Staring at my computer screen, trying to come up with another subtraction sum to add to the worksheet I’m making. A Whatsapp message flashes up on my phone which is never far from my reach, ‘Attack on Westminster, WTF?’ Instinctively I open up Twitter. It’s my go to for everything. A catch up with mates. A Kardashian update. A breaking news outlet. Even an instant attention fix. But it’s times like these, in aftermaths of events like these, that social media brings out the most extreme forms of attention seeking. It makes me beg the question, ‘how much attention do you really need?’
Don’t get me wrong. I use Twitter, Instagram and Facebook all day err day as a way to drive attention to my blog and therefore me. I call for page views. I ask questions. I run polls. I discuss the ins and outs of my life as I love to engage with my friends, my readers and people who haven’t discovered me yet. When the attention dies down, a little bit of me does too. I think everyone who uses social media as a hobby or to drive their ambitions would agree. But one thing I’ll never get my head round, is the use of other people’s misery or distressing current events to gain attention.
As I scroll through my feed, I’m roused to see tweets declaring that Londoners will come together. I inwardly applaud the RTs of people much more articulate than I who insist we don’t further marginalise or blame groups of people. My heart is warmed by people reaching out and asking their internet friends if they are safe. Equally though, I’m horrified.
I’m horrified by people retweeting photos of the injured or the affected. I’m horrified to see people mentioning accounts that are sharing misinformation. I’m horrified by the scaremongering, by the rumours and by the blaming.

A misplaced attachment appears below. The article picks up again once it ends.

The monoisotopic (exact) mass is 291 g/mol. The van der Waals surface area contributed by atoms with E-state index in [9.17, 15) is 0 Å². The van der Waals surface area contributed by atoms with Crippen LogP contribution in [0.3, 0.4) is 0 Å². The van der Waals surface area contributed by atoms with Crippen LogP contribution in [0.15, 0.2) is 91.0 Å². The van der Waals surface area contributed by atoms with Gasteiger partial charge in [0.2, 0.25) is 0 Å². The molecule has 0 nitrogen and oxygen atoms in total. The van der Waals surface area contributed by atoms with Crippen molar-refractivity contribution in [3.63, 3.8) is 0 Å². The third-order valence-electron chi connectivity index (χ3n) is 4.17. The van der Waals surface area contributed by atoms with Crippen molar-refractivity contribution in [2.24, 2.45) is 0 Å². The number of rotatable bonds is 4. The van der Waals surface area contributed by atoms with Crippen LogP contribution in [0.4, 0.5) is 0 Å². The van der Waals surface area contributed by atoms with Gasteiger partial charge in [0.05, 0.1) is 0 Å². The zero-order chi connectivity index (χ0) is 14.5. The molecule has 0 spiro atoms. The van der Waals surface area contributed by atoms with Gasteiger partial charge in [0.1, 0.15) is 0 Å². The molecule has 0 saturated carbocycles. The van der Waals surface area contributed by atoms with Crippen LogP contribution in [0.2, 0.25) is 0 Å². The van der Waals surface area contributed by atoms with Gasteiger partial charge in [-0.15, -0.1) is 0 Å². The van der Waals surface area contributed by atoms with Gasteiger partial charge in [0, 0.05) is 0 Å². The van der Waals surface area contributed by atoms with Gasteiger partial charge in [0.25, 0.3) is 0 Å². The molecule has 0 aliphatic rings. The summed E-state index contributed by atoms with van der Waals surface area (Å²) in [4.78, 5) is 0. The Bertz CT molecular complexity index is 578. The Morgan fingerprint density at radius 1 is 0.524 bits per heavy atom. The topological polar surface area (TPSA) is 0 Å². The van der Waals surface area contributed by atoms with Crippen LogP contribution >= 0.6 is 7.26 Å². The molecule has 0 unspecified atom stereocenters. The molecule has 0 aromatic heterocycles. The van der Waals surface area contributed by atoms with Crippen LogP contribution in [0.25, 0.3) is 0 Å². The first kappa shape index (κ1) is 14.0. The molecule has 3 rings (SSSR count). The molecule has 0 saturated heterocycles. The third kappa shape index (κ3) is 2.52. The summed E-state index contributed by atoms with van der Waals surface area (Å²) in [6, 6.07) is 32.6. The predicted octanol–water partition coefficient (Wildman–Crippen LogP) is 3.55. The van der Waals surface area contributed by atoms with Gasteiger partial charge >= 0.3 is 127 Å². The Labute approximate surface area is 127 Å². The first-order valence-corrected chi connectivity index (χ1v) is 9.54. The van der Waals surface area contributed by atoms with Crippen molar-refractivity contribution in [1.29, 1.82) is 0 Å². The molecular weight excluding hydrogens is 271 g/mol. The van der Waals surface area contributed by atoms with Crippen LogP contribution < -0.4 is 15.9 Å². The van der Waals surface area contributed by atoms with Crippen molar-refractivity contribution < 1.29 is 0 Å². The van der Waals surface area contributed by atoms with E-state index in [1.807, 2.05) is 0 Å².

As Influencers with any amount of platform we all have a duty to be responsible with what we share. Messages of hope, concern and solidarity should be shared in times like these. They are a welcome solace to some. Can we however, all just stop, think and ask ourselves if our voice is adding anything helpful or hopeful at these times or whether we are just using it for attention?
I know the temptation is there. To get a tweet to go viral because our fingers are on the pulse with this one. I know it’s tempting to link to information (without checking sources) because it will drive people to your page. I know it’s tempting to offer your opinion in the hope that lots of other people will agree and you’ll be lavished with praise and attention. But this is not the time.
Do you really need attention so much that you are sharing photos of wounded people whose families may see it?
Do you really need attention so much that you are RTing accounts that are spreading indirect hate?
Do you really need attention so much that you are telling people to run and hide because there are rumours of more attacks?
Do you really need attention so much that you are telling people that you are ‘really close’ to where it’s all ‘kicking off’ and describing, insensitively, what you can see?
Yes we may be Influencers. We may be creators. However, we are not journalists. It is not our jobs or space to report information. It’s not our responsibility to share photos that some people would not want to see.
Why am I writing this? For attention? Of course. That’s what blogging and writing for an audience is about. We want people to read. To engage. To share and to agree. But can we all just be aware of what it is we’re seeking attention for.
In the coming days, the events of today will become an anecdote – if you’re lucky, or a painful trauma if you’re not. We’ll all have hashtagged #PrayforWestminster and Twitter will have treated us to an emoji that fits. But once we take down our Union Jack flag-covered profile pictures and stopped talking about it, can we make a conscious effort to seek attention in more positive ways?